Bill Frisell: Harmony

Album review
Bill Frisell: Harmony

Bill Frisell

Hamony

Label: Blue Note
Media: CD
Genre: Jazz
Ratings:
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Bill Frisell makes his Blue Note label debut as a leader not by emphasizing his guitar but rather by celebrating the human voice. He doesn’t do any of the singing; he puts longtime collaborator Petra Haden at the forefront, supported by the harmony vocals of cellist Hank Roberts and bassist/baritone guitarist/acoustic guitarist Luke Bergman. The program visits sweet spots in the leader’s repertoire of folk, country, and jazz and pop songbook standards (“Red River Valley,” “Hard Times,” “Lush Life,” “On the Street Where You Live”). There are songs he co-wrote with Elvis Costello (“Deep Dead Blue”) and Julie Miller (“God’s Wing’d Horse”) and a half-dozen genre-defying, wordless originals. The arrangements emphasize Frisell’s first love—melody, whether carried aloft by the angelic Haden, extrapolated in complex vocal and instrumental harmonies, or woven into the fabric by highlighted guitar, bass, or cello. Frisell’s bent, reverberant guitar tone is crucial, but so are his intuitive conceptual twists on what we took as familiar, especially the brooding reimagining of Pete Seeger’s “Where Have All the Flowers Gone?” that closes the sumptuously produced chamber-jazz album, with Haden particularly haunting on the final line, “When will they ever learn?”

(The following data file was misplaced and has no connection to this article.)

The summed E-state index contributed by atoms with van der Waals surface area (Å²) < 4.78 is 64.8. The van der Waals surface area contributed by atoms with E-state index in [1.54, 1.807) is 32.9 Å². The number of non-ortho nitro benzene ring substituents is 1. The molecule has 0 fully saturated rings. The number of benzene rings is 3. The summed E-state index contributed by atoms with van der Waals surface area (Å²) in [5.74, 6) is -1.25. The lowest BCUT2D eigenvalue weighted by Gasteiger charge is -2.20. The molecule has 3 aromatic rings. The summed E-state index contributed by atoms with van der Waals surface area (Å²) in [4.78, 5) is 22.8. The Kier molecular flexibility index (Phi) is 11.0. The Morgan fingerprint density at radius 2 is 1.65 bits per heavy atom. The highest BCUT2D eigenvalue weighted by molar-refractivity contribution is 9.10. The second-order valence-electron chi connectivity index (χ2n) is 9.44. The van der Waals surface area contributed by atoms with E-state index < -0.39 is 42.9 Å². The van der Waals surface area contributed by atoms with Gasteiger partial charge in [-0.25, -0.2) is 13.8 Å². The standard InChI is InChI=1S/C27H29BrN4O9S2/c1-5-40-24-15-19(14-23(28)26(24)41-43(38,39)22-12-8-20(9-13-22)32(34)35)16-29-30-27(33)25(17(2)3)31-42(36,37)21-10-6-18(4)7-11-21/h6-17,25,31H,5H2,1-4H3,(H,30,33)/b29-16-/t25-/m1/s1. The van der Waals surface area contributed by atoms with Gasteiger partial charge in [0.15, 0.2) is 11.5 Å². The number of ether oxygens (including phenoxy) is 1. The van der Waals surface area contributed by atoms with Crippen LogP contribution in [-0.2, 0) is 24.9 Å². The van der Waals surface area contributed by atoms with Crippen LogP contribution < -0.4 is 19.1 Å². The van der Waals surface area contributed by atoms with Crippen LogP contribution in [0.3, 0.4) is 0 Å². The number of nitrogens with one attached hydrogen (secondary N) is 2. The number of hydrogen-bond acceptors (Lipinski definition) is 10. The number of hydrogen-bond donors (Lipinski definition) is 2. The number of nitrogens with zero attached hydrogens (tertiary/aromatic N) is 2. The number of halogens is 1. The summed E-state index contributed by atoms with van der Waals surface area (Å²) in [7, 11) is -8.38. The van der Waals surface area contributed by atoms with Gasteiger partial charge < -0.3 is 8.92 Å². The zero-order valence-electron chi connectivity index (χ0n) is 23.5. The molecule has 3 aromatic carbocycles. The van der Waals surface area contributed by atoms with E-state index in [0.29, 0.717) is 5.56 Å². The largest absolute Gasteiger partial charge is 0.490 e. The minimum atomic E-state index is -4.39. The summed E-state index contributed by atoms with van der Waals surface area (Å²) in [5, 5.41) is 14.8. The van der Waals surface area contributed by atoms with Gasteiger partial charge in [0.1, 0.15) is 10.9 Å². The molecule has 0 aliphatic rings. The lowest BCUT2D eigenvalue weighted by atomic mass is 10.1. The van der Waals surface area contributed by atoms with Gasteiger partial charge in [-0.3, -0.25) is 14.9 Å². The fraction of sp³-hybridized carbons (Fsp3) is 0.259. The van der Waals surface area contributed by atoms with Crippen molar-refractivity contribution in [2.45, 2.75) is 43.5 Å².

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Contributors:
  • primary artist, Bill Frisell

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